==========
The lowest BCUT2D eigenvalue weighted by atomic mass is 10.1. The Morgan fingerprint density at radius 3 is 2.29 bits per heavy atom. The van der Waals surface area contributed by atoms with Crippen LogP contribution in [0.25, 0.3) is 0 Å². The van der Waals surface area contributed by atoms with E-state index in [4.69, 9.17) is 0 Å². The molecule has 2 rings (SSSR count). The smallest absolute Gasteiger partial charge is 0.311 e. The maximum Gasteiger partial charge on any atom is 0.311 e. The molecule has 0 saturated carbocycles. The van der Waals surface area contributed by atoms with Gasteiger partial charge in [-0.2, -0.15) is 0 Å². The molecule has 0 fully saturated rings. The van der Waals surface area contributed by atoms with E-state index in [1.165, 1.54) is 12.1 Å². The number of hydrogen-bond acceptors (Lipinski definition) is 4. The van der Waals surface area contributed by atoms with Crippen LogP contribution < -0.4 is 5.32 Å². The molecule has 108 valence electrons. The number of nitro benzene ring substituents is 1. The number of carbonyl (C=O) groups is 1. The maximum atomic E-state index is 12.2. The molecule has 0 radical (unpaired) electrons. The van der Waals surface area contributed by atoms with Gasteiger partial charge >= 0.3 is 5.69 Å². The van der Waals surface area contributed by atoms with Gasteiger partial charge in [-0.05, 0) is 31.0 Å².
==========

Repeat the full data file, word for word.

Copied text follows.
The lowest BCUT2D eigenvalue weighted by atomic mass is 10.1. The Morgan fingerprint density at radius 3 is 2.29 bits per heavy atom. The van der Waals surface area contributed by atoms with Crippen LogP contribution in [0.25, 0.3) is 0 Å². The van der Waals surface area contributed by atoms with E-state index in [4.69, 9.17) is 0 Å². The molecule has 2 rings (SSSR count). The smallest absolute Gasteiger partial charge is 0.311 e. The maximum Gasteiger partial charge on any atom is 0.311 e. The molecule has 0 saturated carbocycles. The van der Waals surface area contributed by atoms with Gasteiger partial charge in [-0.2, -0.15) is 0 Å². The molecule has 0 fully saturated rings. The van der Waals surface area contributed by atoms with E-state index in [1.165, 1.54) is 12.1 Å². The number of hydrogen-bond acceptors (Lipinski definition) is 4. The van der Waals surface area contributed by atoms with Crippen LogP contribution < -0.4 is 5.32 Å². The molecule has 108 valence electrons. The number of nitro benzene ring substituents is 1. The number of carbonyl (C=O) groups is 1. The maximum atomic E-state index is 12.2. The molecule has 0 radical (unpaired) electrons. The van der Waals surface area contributed by atoms with Gasteiger partial charge >= 0.3 is 5.69 Å². The van der Waals surface area contributed by atoms with Gasteiger partial charge in [-0.05, 0) is 31.0 Å².